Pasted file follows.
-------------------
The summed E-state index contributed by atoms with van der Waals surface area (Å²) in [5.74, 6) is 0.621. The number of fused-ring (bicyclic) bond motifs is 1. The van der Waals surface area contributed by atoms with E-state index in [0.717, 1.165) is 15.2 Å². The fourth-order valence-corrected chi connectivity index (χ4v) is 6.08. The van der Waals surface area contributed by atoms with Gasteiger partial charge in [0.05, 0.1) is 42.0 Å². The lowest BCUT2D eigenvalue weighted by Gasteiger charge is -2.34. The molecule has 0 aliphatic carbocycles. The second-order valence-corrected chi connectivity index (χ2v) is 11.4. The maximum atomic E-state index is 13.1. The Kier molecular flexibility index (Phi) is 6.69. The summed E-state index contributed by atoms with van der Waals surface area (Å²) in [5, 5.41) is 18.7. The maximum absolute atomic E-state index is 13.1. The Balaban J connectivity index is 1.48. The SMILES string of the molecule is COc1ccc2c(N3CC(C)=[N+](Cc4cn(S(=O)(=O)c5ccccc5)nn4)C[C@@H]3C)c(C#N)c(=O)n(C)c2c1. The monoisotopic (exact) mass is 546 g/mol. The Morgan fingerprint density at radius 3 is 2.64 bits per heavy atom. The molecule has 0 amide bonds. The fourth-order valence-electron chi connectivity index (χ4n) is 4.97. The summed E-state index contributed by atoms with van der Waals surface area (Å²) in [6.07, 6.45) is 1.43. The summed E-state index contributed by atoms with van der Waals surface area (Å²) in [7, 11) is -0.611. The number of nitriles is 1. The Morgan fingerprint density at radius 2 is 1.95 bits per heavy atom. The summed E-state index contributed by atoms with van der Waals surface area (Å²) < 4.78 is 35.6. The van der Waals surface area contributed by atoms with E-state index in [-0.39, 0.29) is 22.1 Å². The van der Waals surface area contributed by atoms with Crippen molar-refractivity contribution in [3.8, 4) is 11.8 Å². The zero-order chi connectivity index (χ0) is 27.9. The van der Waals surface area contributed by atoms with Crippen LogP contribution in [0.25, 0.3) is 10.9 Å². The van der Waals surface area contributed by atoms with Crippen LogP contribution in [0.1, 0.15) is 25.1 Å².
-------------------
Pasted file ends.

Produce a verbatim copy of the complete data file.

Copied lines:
The summed E-state index contributed by atoms with van der Waals surface area (Å²) in [5.74, 6) is 0.621. The number of fused-ring (bicyclic) bond motifs is 1. The van der Waals surface area contributed by atoms with E-state index in [0.717, 1.165) is 15.2 Å². The fourth-order valence-corrected chi connectivity index (χ4v) is 6.08. The van der Waals surface area contributed by atoms with Gasteiger partial charge in [0.05, 0.1) is 42.0 Å². The lowest BCUT2D eigenvalue weighted by Gasteiger charge is -2.34. The molecule has 0 aliphatic carbocycles. The second-order valence-corrected chi connectivity index (χ2v) is 11.4. The maximum atomic E-state index is 13.1. The Kier molecular flexibility index (Phi) is 6.69. The summed E-state index contributed by atoms with van der Waals surface area (Å²) in [5, 5.41) is 18.7. The maximum absolute atomic E-state index is 13.1. The Balaban J connectivity index is 1.48. The SMILES string of the molecule is COc1ccc2c(N3CC(C)=[N+](Cc4cn(S(=O)(=O)c5ccccc5)nn4)C[C@@H]3C)c(C#N)c(=O)n(C)c2c1. The monoisotopic (exact) mass is 546 g/mol. The Morgan fingerprint density at radius 3 is 2.64 bits per heavy atom. The molecule has 0 amide bonds. The fourth-order valence-electron chi connectivity index (χ4n) is 4.97. The summed E-state index contributed by atoms with van der Waals surface area (Å²) in [6.07, 6.45) is 1.43. The summed E-state index contributed by atoms with van der Waals surface area (Å²) in [7, 11) is -0.611. The number of nitriles is 1. The Morgan fingerprint density at radius 2 is 1.95 bits per heavy atom. The summed E-state index contributed by atoms with van der Waals surface area (Å²) < 4.78 is 35.6. The van der Waals surface area contributed by atoms with E-state index in [-0.39, 0.29) is 22.1 Å². The van der Waals surface area contributed by atoms with Crippen molar-refractivity contribution in [3.8, 4) is 11.8 Å². The zero-order chi connectivity index (χ0) is 27.9. The van der Waals surface area contributed by atoms with Crippen LogP contribution in [0.25, 0.3) is 10.9 Å². The van der Waals surface area contributed by atoms with Crippen LogP contribution in [0.1, 0.15) is 25.1 Å².